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Road Trip, day ten
Mar 15, 2012
Lord of the Rings: Return of the King
Our trip through the Oscar winners brings us into this century with Lord of the Rings: Return of the King (2003). Now, normally I would kick things off with a full plot synopsis, but letís face it, with this movie we would be here all week if I did that. So if youíve seen it, good, if not, go read the book or something.
Return of the King is the third movie in Peter Jacksonís trilogy based on the books of J. R. R. Tolkien. I had seen the first movie in the series in theaters, though I think I must have fallen asleep near the end. I think I seem to remember catching part of this one on cable or something at some point, but I had never seen the second part so in order to get a true picture of what the series was about I decided to see all three of them back-to-back-to-back, and my legs fell asleep near the end of The Two Towers. I highly suggest you never ever try this.
Some of the criticism offered, especially in Clerks II is accurate. It is mostly three movies of walking. And yes, the hobbits are kind of gay, especially when you have one named Merry and he and Pippen bounce around joyously in Frodoís bed.
Frodo meanwhile serves as an analogy to the typical woman. Frodo is torn between the one who is clearly insane (Gollum) and tried to kill him, and the platonic friend who has his back all the way to the end, even after being sent away. And who does Frodo side with? Gollum. Analogous to the fact that all women are whores.
Gollum meanwhile is an interesting fellow. In the beginning of this final part of the trilogy we see the origins of Gollum, as he finds the ring and slowly descends with the beautifully written "We even forgot our name" monologue. Gollum is a being in indeterminate species who happens to be suffering from the twin maladies of anorexia and multiple personality disorder.
For those paying attention, there is even a plot device taken from Shakespeare. The Witch King, it is said, cannot be killed by any man, in much the same way that Macbeth cannot be killed by any man born of woman. It is a bit of dialogue meant to make us believe the villain is entirely unbeatable. Macbeth is killed by an Englishman whose mother had a C-section. The Witch King is killed by a woman. The prophesy held, and the villain fell anyway.
All in all, this movie is something of a mixed bag. The major characters are spread out in such a way that while we follow one group we may go a half hour or more without any idea what some other group is up to. At the time the Oscar was awarded, word on the street was that the academy was rewarding the entire series, not just this movie, and Iím not entirely sure this movie works as a stand alone film. It made sense to me since I had just seen the other two, but they werenít nominated as a trilogy, they were nominated as individual films, and this one simply is not a self-contained unit.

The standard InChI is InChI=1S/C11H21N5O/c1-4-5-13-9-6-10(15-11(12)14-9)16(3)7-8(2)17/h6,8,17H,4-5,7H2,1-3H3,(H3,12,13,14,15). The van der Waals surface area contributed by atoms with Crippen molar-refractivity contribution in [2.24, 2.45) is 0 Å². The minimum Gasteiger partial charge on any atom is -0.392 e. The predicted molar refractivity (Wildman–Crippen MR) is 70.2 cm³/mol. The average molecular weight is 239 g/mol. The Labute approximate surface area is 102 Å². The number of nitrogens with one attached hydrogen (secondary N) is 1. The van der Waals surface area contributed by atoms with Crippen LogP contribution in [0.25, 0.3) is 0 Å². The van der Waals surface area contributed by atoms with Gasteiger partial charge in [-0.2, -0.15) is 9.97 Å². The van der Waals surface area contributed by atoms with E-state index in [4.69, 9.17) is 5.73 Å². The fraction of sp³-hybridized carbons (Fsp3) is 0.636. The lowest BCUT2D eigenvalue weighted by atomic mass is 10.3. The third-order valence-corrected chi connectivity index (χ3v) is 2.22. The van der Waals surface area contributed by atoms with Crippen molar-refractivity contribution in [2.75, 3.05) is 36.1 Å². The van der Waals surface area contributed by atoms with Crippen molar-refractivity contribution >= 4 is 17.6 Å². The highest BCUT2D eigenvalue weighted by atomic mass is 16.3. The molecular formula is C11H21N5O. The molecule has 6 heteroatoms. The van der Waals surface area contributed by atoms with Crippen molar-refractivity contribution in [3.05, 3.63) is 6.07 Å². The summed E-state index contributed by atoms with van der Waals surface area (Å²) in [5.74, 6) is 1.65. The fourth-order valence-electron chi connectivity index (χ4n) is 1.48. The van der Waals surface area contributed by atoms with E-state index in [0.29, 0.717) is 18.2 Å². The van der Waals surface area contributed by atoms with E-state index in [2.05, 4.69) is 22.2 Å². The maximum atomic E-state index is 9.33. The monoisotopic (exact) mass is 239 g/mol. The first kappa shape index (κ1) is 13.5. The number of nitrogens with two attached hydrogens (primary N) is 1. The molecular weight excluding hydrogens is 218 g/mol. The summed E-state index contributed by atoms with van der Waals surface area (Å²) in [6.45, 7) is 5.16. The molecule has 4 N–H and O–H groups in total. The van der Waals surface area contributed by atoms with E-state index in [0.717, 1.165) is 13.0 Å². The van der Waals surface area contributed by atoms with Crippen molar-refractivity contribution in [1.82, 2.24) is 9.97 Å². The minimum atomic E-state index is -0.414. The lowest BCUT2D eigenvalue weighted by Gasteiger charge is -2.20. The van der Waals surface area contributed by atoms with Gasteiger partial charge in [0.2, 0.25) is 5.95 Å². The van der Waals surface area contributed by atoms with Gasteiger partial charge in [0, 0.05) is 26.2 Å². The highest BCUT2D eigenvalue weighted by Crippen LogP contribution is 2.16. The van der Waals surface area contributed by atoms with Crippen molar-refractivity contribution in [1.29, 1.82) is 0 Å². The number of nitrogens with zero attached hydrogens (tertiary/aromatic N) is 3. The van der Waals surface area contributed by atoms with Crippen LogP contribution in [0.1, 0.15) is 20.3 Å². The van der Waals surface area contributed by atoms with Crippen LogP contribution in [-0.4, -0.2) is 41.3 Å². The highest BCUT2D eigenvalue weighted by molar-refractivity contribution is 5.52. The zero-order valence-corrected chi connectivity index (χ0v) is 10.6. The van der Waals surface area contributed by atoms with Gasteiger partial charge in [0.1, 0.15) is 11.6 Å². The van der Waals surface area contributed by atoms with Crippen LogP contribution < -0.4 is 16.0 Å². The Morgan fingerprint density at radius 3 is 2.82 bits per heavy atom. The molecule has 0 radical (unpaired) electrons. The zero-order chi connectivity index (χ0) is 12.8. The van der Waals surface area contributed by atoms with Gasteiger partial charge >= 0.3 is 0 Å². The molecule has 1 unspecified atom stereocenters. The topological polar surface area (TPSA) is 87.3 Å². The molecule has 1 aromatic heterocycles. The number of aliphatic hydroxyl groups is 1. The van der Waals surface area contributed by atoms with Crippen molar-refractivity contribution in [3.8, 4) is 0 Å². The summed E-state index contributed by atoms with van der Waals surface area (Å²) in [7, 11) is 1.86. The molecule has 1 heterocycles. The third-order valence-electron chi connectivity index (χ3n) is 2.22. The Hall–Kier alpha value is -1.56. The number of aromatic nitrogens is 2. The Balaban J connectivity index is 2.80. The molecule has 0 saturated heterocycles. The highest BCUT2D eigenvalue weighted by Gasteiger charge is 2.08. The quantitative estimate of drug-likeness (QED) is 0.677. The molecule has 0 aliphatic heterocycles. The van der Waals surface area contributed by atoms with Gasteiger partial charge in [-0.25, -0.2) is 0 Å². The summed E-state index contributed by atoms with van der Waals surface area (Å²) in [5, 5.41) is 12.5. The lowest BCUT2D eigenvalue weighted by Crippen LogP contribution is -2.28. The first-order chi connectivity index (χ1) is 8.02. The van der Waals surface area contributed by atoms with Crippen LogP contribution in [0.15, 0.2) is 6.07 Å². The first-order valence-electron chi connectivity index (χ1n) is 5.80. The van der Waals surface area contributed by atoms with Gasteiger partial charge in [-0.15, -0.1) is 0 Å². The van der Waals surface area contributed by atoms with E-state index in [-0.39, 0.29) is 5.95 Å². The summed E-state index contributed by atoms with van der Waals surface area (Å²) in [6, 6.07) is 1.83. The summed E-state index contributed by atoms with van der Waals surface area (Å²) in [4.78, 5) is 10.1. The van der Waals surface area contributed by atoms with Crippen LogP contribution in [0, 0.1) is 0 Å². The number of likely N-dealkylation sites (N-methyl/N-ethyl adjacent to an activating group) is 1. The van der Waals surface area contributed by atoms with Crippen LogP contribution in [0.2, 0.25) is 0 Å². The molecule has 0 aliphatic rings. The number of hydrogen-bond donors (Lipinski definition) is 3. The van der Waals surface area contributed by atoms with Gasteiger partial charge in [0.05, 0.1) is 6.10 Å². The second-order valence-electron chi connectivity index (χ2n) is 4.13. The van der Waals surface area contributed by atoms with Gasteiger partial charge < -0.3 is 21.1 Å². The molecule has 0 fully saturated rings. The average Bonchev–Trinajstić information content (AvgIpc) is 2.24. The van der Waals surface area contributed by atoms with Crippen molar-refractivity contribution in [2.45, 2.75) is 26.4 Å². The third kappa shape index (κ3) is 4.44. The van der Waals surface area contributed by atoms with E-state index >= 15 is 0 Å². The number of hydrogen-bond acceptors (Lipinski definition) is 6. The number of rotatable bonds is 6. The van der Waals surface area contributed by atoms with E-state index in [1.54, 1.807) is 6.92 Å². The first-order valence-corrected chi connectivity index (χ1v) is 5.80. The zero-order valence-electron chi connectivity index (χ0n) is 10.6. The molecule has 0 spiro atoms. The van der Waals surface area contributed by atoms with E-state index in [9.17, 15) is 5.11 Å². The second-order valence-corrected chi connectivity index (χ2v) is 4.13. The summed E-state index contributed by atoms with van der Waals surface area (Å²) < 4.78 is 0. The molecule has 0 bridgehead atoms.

Now there were plenty of things I like about it. It was quite fast paced, the dynamic between Gimli and Legolas was well played out, and the special effects were excellent. We must also credit this movie for giving rise to a wonderful episode of South Park as well as the top notch film Lord of the G-String, which is right up there with Busty Cops in my book, even without anything that quite rivals the llama scene.
The other best picture nominees that year were Master and Commander: Far Side of the World, Seabiscuit, Lost in Translation, and Mystic River. Master and Commander is the clear fifth choice in this group. I thought Cold Mountain and Girl with a Pearl Earring were much more deserving of a nomination and one might even toss a nod to A Mighty Wind. Mystic River was a good movie, but nothing we hadnít seen before. That leaves us a three horse race between Tolkien, the best sports movie since Hoosiers, and Sophia Coppolaís masterpiece. If you want to give the nod to cinematic achievement, and honor the production that churned out the special effects, costumes, and miniature cities for three movies, the choice was clear. But if you are only choosing based on the end product, I would have to say the best movie of 2003 was Seabiscuit, narrowly edging out Lost in Translation, despite Scarlett Johanssonís ass adorning the opening credits.